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For Kashmir’s Florence Nightingale Firdousa self-improvement is mantra for excellence

Fordousa Jan receiving the Florence Nightinglae award from president Droupadi Murmu at Rashtrapati Bhawan

Ehsan Fazili/Srinagar

It was a moment of excitement for Firdousa Jan, Staff Nurse at the Sher-e-Kashmir Institute of Medical Sciences (SKIMS), Srinagar, when she received the information that her name was on the list of awardees for the National Florence Nightingale award. She was excited and thought of her mother, whose motivation had made her decide in favour of joining Nursing as profession, 21 years ago.

Firdousa Jan received the award from President Droupadi Murmu in Rashtrapati Bhawan on June 22; she was among 15 other nurses from all over the country to receive the award. Her husband, Dr Manzoor Ahmad, who works in Saudi Arabia, was also present at the event. Their school-going daughter and son watched with bated breath their mother being honoured by the President.

“My mother has been the force behind my choosing the profession”, she told Awaz-the Voice over the phone from her Baghe-Mehtab residence in Srinagar. “I was least interested in the medical profession, as I could not see people in pain”.

Firdousa said that when she could not get into a medical college she decided to be a Nurse and joined the SKIMS. “My mother kept reminding me that facing challenges is a great learning in life.”

She completed her disploma in General Nursing and Midwifery from SKIIMS; B.Sc Nursing from IGNOU in 2002 and her M.Sc again from SKIIMS. She has submitted her Ph.D. thesis in Nursing and is waiting for her final presentation – called defending the thesis.

Firdousa has two booklets and a couple of articles published to her credit and her thesis focuses on handling cancer patients.

Firdousa Jan (Extreme right, sitting) with President Droupadi Murmu and other awardees at Rashtrapati Bhawan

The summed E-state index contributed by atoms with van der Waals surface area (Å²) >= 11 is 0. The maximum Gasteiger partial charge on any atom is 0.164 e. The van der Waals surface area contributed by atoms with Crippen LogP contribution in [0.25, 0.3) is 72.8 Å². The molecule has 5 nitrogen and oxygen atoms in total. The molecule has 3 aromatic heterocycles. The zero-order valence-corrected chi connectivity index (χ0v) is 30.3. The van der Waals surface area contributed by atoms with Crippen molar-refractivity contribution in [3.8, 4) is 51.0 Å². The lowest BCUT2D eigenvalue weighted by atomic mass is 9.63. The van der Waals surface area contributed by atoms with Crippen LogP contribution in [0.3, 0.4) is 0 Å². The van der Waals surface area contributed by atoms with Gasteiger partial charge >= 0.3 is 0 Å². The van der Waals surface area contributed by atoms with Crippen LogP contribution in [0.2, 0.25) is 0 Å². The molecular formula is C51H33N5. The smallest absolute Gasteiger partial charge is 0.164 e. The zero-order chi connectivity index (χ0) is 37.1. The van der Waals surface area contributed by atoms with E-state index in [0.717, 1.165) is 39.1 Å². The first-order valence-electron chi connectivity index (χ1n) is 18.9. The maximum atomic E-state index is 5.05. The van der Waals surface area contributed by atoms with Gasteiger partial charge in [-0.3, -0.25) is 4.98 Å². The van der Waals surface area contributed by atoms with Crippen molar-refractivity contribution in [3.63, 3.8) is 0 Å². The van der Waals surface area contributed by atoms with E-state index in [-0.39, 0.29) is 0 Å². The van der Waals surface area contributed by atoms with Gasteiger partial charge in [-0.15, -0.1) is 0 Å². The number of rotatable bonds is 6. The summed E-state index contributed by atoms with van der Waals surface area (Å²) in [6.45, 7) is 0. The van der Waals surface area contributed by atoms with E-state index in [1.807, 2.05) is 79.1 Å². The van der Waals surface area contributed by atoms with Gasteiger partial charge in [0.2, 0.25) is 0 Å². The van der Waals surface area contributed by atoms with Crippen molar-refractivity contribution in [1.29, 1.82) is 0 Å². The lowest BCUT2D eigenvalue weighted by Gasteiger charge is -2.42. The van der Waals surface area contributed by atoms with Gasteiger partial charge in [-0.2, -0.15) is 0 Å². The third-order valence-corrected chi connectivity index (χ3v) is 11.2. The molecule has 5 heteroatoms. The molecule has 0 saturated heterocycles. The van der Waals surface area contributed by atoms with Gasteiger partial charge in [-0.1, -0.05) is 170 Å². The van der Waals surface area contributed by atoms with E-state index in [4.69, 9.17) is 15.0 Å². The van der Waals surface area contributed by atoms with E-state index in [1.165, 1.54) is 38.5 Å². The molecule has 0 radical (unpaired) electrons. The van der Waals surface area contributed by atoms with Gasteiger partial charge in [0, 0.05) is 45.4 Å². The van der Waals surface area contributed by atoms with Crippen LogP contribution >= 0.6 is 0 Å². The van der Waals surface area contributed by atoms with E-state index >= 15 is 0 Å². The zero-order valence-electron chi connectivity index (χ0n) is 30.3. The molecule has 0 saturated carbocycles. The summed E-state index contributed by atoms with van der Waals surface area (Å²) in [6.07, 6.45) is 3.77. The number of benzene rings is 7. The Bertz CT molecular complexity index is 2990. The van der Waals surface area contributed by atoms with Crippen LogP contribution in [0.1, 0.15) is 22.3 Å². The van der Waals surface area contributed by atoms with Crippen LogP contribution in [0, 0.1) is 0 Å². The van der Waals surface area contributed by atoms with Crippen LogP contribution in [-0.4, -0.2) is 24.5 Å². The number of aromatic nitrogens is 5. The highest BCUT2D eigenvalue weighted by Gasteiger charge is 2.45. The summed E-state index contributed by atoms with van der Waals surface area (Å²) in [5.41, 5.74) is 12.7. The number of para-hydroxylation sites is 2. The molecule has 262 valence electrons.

Firdousa Jan teaches at the Nursing College of the SKIMS. She has also the distinction of working with the victims of drug addiction who require psychiatric treatment. She also did great work in the vaccination drive during the Covid-19 pandemic. 

“It is a challenging job at the SKIMS as a large number of patients are referred to from other hospitals” in the valley, Firdousa commented. “All the professionals at the Institute, including doctors and nurses deserve not only national but international awards as they are doing a challenging job to the best of their capabilities.”

“It is a challenge for a nurse when she has to make a balance between family and profession”, she commented. “I was kind of a strong woman and knew how I have to make a balance between my job and the family”, Firdousa added. “I had that kind of strength…without my parents”, she said.

Firdousa admits she never thought that her work deserves an award because she only worked hard. “Recognition and appreciation help one to move forward, but ultimately a job requires dedication and honesty”, she said.

“It was very difficult and a great challenge to manage my family and profession”, Firdousa said. “In Nursing, we are taught how you have to be strong and take care of yourself”, which eventually became the title of one of her papers, “Who will nurse the Nurses?”

Firdousa Jan with her husband and children

Even as she faced the struggle amid stereotypical beliefs about the profession, her mother’s words that she is into the noblest professions kept her going. “I have proved myself.…many, including my relatives, have been inspired by me”.

Many of her relatives joined Nursing after her. She said the mantra for her is that keep improving her skills each day for self-satisfaction.

Her husband’s family hails from Chrar-e-Sharief; while Firdouse, her doctor husband had shifted to Srinagar for work. Besides her husband, her supportive family includes her elder brother and sisters.

Firdouse has not seen her father, for he had passed away as soon as she was born; her mother also died in an accident. She did her schooling at Chrar-e-sharif, the venue of the shrine of Kashmir’s patron saint Nund Rishi.  Firdausa Jan received her early education from a Government school in Chrar-e-Sharief

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“I haven’t seen my father….there were little resources for us”, and therefore no facility to study in a private school, while many others were studying in private schools,” she said.

Firdousa would manage to get textbooks from the senior students. Never did the lack of resources come in the way of her studies.

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